Some of the interesting changes in the public adjuster trade are the increased requirements to obtain and maintain a license. This past legislative year, the Florida Association of Public Insurance Adjusters (FAPIA) lobbied for and obtained an apprentice period as well as specific continuing education requirements for public insurance adjusters. Some may be surprised that FAPIA pushed for this legislation, but there was an obvious need for it.
In 2004, there were several hundred licensed public adjusters in Florida before Hurricane Charley set off a wave of storms, culminating with Hurricane Wilma in 2005. The number of licensed public adjusters swelled to over three thousand in Florida. While there was and is a need for policyholders to have experienced professionals assist them to establish the proper value of any significant claim, many of the new public adjusters had little experience, understanding, or training.
All one had to do to obtain a license was pass an open-book online test. I have met preachers, car salesmen, fitness trainers, and salespeople who became licensed public adjusters after the first storm of 2004. The public suffers when inexperienced and inadequately trained people represent themselves as "professionals licensed by the state" to help consumers. I do not begrudge anybody the opportunity to make a living in this field, but good adjusters have a tremendous amount of training gained over years of practice. A thorough understanding of policy language, rules, laws, industry practices, construction estimating, building code knowledge, theories of coverage, financial issues, and adjustment techniques are learned through years of practice and diligent study. Adjusting claims is serious business with serious consequences if not done right.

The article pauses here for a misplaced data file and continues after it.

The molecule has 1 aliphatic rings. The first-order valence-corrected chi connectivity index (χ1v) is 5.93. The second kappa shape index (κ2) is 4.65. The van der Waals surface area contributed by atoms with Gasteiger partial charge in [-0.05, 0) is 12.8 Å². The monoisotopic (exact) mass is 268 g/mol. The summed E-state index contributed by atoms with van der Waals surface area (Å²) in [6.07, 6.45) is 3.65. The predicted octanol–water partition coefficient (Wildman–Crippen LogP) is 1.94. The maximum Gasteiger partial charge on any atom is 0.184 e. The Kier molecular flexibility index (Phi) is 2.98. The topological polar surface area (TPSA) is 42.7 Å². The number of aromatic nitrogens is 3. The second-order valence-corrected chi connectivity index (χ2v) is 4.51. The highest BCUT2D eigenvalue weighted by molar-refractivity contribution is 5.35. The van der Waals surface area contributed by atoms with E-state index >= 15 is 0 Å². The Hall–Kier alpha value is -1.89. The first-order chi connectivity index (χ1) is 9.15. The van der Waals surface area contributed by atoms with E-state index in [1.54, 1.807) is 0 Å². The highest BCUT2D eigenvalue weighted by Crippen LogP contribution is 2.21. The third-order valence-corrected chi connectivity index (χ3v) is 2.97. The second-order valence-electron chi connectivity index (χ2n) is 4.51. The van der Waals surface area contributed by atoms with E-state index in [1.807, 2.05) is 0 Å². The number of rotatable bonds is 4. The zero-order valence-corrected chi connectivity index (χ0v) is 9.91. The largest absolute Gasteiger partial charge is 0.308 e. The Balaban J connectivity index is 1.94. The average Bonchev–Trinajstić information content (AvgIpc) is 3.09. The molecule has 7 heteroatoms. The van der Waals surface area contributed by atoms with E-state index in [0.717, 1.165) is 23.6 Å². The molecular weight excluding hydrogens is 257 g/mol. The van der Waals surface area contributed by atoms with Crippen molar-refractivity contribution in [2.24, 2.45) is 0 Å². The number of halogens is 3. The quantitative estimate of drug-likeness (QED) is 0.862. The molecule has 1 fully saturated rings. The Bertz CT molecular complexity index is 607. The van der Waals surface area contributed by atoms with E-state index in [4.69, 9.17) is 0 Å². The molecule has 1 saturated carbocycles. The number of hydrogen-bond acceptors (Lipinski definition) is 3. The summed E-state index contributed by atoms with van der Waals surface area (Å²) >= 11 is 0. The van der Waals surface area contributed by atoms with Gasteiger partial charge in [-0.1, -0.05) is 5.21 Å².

Could you imagine letting doctors practice brain surgery the day after they graduate from medical school? This is essentially what Florida allowed, with some consumers unknowingly hiring "first time" adjusters. Accordingly, except for a minority of public adjusters that did not want any fee caps, the Florida public adjuster legislation was supported by FAPIA, NAPIA, the insurance industry, and the Citizens Property Insurance Claims Task Force. (Of special note, the Citizens Task Force, which was formed to suggest legislation regarding Citizens’ handling of claims, did not make one such suggestion, but was instead used by the insurance industry to make laws regarding other aspects of insurance.) My suggestion for those seeking to hire public adjusters is to look for the following:
- Membership in FAPIA and NAPIA
- Experience with the policyholder’s type of claim
- Sufficient manpower
I include price because you usually get what you pay for. Public adjusters typically charge ten percent (10%). Many will charge less, but they may not work the claim as diligently and make up the lost value of one claim by settling in volume. Ask for references. The lowest priced adjuster is often not the best. The highest may not be the best either. Look for experience, reputation, and past results so you have a good sense of trust with the person you select as your representative.